Finally, I found an excuse.


 Hey, I reasoned.


 I am doing an article on conservation and whoever reads it might want to see a picture instead of just imagining things I’m describing. I should at least get one picture.


 Walking to a window outside of the room, I flipped my phone to on. It is a beautiful hospital and I felt that there were tremendous photograph opportunities. I took one photo, but that wasn’t cutting it. So, I took another, and then finally, somewhere in the neighborhood of twenty pictures later, I had my fill and it was time to put my iPhone away.


 I’d done it! I now possessed the documentation to satisfy my readers.


 Dad got out of surgery, Mom and I loaded him in my car. And I drove us home.


 Quiet.


**********


 Looking back through Green Week, I’m glad I did it. I’ve never considered myself against helping the planet, but I also see now that there was a lot more I had to learn. I concluded my writing on Day 7 with a little bit of humor. But there’s a deeper truth in it, too.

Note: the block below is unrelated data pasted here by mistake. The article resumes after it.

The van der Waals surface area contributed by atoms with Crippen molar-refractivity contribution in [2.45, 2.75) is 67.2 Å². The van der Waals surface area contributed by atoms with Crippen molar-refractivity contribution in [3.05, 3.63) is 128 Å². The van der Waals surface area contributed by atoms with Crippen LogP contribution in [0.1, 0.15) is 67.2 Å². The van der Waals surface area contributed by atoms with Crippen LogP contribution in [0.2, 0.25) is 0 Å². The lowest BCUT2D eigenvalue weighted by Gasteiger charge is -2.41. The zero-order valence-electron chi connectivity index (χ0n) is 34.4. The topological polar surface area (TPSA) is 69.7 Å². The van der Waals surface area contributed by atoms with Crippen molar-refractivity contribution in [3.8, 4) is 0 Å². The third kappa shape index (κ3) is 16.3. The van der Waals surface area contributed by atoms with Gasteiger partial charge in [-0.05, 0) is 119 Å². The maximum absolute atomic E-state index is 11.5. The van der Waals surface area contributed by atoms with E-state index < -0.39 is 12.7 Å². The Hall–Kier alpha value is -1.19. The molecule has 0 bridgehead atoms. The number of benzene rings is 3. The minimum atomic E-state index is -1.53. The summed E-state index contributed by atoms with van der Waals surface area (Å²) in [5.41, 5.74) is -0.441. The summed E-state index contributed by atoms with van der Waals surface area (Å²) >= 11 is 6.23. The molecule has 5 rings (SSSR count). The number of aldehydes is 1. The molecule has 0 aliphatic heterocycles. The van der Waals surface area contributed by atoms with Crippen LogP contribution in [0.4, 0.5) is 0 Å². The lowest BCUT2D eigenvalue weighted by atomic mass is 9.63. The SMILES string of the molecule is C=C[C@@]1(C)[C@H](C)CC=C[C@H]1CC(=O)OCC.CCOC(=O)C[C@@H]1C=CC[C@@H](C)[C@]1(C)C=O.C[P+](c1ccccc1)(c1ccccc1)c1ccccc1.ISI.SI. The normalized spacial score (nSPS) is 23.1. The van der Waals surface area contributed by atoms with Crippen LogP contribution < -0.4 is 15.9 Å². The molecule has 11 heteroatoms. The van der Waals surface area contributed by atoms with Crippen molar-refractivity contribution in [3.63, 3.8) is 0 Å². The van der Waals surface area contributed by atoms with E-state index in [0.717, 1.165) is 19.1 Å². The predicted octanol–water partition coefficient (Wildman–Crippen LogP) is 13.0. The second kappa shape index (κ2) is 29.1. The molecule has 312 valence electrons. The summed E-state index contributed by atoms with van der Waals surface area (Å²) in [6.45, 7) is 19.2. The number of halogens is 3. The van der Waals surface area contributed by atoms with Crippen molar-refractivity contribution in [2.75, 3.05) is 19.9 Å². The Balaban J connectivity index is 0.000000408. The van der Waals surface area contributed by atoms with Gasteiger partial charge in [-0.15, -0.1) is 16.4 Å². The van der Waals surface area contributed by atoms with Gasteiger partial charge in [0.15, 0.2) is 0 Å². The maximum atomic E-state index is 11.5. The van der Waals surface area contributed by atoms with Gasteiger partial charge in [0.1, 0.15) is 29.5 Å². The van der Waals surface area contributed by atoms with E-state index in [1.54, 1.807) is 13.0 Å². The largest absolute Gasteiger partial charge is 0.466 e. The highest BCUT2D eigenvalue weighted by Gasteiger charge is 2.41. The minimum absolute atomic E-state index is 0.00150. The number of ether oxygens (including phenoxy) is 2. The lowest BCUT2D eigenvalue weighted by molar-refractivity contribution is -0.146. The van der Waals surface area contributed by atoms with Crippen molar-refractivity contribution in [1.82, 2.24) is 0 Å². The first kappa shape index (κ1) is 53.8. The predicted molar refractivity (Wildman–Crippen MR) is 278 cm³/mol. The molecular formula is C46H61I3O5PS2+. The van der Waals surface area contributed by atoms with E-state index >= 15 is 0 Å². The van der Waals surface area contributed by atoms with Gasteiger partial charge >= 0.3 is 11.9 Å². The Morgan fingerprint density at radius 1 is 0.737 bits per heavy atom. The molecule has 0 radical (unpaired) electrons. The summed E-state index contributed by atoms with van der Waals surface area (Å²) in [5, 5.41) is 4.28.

I can only speak for my own life. But having spent seven days with a firsthand encounter with green, I can say that, to me, playing my part in helping our earth is important. I’m not planning to make drastic changes like moving into a hut in my backyard and eating nothing but grass clippings. But I figure that the least I can do is to make small changes here and there where I can. I was so surprised and relieved to find how satisfying and just easy it is to take steps toward taking care of this globe we all spin around. Doing this means more than mere responsibility and all that other stuff your mother preached to you.

 

It means taking care of each other and spreading love through simple, considerate actions.


 I will never see the total repercussions of planetary change within my lifetime. But my ancestors will and that’s why I believe it is my responsibility to at least pitch in and help. I can feel fully proud knowing that staying green is in my bloodline.


 I guess that’s one good thing about having a dad from the 60’s.